Three men were arrested on Saturday after they refused to leave a fire evacuation zone in Northern California and continued to water their marijuana plants forcing the firefighters to abandon plans to drop water in the area. The arrests were made as the men hindered firefighters’ efforts to control the massive blaze which has now been deemed as the largest wildfire in the state’s history.
The men, 41-year-old Gary Wertheimer, 59-year-old Steven Bell and 29-year-old Travis Bell, were found by officials watering a marijuana crop, nearly 20 yards from the fire, according to the Lake County Sheriff’s Office. The Sheriff’s Office added that the men were arrested on suspicion of interfering with firefighters and not having authorization to be in an evacuation zone.
Firefighters in the region were forced to divert three very large air tanker passes as they battled the blaze trying to keep it from reaching the town of Lucerne because the “hostile” men had not evacuated the area. All the three men involved in the incident were later released with citations, according to reports.
State officials on Monday said that the Mendocino Complex fire in California is the largest active wildfire in the state’s history as the blaze has rapidly spread and scorched 283,800 acres of land — an area nearly the size of Los Angeles.
The Mendocino Complex Fire, comprising of two fires in nearby areas, surpassed last year’s Thomas Fire in the region which was declared as the largest in state history in 2017.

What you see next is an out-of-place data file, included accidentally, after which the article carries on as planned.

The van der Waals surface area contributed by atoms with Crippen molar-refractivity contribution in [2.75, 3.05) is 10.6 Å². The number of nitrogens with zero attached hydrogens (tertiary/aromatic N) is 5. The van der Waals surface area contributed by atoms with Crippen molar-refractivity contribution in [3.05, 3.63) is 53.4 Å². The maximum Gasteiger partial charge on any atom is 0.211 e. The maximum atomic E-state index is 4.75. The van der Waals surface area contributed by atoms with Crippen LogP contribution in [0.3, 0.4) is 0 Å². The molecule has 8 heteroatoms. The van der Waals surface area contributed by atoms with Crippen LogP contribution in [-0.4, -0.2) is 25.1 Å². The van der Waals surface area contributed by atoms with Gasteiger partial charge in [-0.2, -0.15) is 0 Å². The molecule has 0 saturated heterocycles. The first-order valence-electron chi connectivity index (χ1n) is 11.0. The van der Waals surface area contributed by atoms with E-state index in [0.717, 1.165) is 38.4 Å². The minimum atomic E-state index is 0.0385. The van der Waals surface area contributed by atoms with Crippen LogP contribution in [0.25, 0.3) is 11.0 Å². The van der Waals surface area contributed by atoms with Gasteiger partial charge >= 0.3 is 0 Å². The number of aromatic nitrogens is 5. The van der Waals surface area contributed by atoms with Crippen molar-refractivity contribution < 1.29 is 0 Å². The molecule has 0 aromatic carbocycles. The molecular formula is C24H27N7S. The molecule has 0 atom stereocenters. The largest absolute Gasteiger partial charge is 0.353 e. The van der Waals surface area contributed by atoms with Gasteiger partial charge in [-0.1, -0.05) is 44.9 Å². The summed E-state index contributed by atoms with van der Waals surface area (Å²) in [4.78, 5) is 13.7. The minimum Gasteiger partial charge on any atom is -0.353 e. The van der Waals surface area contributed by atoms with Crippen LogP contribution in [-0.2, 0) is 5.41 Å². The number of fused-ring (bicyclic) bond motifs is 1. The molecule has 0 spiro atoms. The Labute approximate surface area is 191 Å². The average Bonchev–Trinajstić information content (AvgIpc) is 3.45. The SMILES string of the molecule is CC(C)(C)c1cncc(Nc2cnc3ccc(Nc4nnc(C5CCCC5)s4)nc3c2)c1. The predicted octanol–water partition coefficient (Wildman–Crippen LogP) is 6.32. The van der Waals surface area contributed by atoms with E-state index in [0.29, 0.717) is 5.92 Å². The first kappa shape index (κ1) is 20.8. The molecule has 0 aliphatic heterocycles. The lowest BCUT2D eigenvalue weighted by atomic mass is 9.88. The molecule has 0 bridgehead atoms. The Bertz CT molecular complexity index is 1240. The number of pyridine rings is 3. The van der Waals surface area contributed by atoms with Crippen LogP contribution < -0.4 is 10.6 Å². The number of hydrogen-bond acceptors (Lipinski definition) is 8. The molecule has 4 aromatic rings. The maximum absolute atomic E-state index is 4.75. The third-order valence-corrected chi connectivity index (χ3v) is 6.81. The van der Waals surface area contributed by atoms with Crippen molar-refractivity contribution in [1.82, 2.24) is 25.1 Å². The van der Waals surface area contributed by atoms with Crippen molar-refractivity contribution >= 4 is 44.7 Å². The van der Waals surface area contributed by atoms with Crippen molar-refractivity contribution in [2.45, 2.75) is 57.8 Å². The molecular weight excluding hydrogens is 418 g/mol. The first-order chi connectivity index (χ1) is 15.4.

Firefighters are currently battling blazes at 16 locations across the state as the hot weather, low humidity and strong winds are making their job tougher. Over 14,000 firefighters and hundreds of army personnel are involved in the firefighting efforts across the state.
At least seven people have been killed in the deadly blaze till now in the northern region of California and the wildfires have destroyed over 1,000 homes.
National Weather Service meteorologist Brian Hurley had reportedly warned that it does not appear that the conditions will improve any time soon as temperatures as high as 43C are being forecast in some of the affected regions.
A deputy chief with the California Department of Forestry and Fire Protection (CalFire), Scott McLean, on Monday said that the wildfires this year are “extremely fast, extremely aggressive, extremely dangerous.”
“Look how big it got, just in a matter of days… Look how fast this Mendocino Complex went up in ranking. That doesn’t happen. That just doesn’t happen,” McLean said.